Monday, May 27, 2019
Despite all the scare stories about global warming, we are actually in an Ice Age. We are in a relatively warm period within a much larger incredibly cold period says geologist Dan Britt. In his lecture Orbits and Ice Ages: The History of Climate, he says “reading the rocks” gives us a really good record of climate for the past 500,000 years. And the climate for the latitude of Pensacola, for example, is about the same now as it was in the Mid-Cretaceous period a half billion years ago.
Since then, the average temperature of the earth has been much warmer than today. There were only four periods that were as cold as the present. In short, we are in one of those rare periods in which the earth is about has cold as it ever gets, at least in a half billion years--so why are we worried about global warming? During those four warm periods, each lasting 3,000 to 4,000 years, nowhere on earth, including the poles, was the average temperature below freezing. Temperate climate extended all the way to the Arctic Circle. Today in the Arctic Circle, fossils can be found of crocodiles, turtles, and breadfruit trees. The temperature must have been quite warm for those species to survive there. The climate where New York city would someday rise was comparable to that of Key West today. But during the extreme cold of the Ice Ages, the ice was a mile thick at the New York city location, and also at the sites of London, Berlin, and Minneapolis.
Carbon dioxide is a natural part of the atmosphere, and it can increase or decrease from natural processes having nothing to do with burning fossil fuels. We have been warned that 400 parts per million (ppm) CO2 is a “tipping point” for an unavoidable worldwide environmental disaster from global warming due to burning fossil fuels. But pre-industrial CO2 reached 1,700 ppm—six times the pre-industrial level—when there were no factories or automobiles; and the high CO2 couldn't even melt the glaciers, much less overheat the earth.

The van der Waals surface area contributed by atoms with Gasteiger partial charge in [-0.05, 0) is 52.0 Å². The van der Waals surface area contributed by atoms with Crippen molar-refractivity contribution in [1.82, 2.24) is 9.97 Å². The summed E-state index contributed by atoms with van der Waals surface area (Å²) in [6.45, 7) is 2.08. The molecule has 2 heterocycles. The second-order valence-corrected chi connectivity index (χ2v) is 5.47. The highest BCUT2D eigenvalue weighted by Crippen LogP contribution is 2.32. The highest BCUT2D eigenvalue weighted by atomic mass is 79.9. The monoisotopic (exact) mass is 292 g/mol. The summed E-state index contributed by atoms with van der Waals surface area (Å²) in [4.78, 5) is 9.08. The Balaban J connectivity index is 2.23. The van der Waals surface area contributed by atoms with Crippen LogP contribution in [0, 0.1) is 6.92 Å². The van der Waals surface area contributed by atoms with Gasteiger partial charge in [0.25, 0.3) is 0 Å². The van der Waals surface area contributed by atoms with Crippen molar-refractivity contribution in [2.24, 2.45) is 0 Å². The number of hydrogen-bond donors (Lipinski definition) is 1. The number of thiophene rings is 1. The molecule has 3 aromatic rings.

What is the “normal” level for CO2? The earth has seen both higher and lower levels of CO2. Can anyone say today's level is the optimum or that a higher or lower level would be better? Glaciers are rising. What is the “normal” level for glaciers. Sea level is rising. During the last glacial maximum, sea level was 150 to 200 meters higher than today. Would the average sea level of the past half billion years be the standard for which we should strive? That standard would eliminate Florida; Miami would be under 80 meters of water. There is no “normal” level for CO2 or for sea level.
What about Antarctica? Is it threatened? Should we be worried? There is no such thing as a “normal” level of glaciation for Antarctica. There was no Antarctic ice until 35 million years ago. Glaciers are triggered by changes in the earth's orbit. Antarctica glaciated, but that did not last. Then 12 million years ago Antarctica re-glaciated, which brought a sharp drop in the earth's temperature, which increased rock weathering. More important, when India collided with China creating the Himalayan plateau, it greatly increased rock weathering, which sucked out 80 percent of the carbon that was in the Cretaceous atmosphere.
Carbon is essential to all animals and plants. If the CO2 level in the atmosphere is too low, they will be will be unable to reproduce, and the earth will become a barren planet. That fate was avoided by the invention of agriculture, variously estimated at 8,000 to 10,000 years ago. To expand farmland for food, people were cutting and burning bushes and trees—thus putting carbon dioxide back into the atmosphere. About 5,000 years ago they also began cultivating rice, and rice paddies also put carbon dioxide (and methane, another greenhouse gas) into the atmosphere.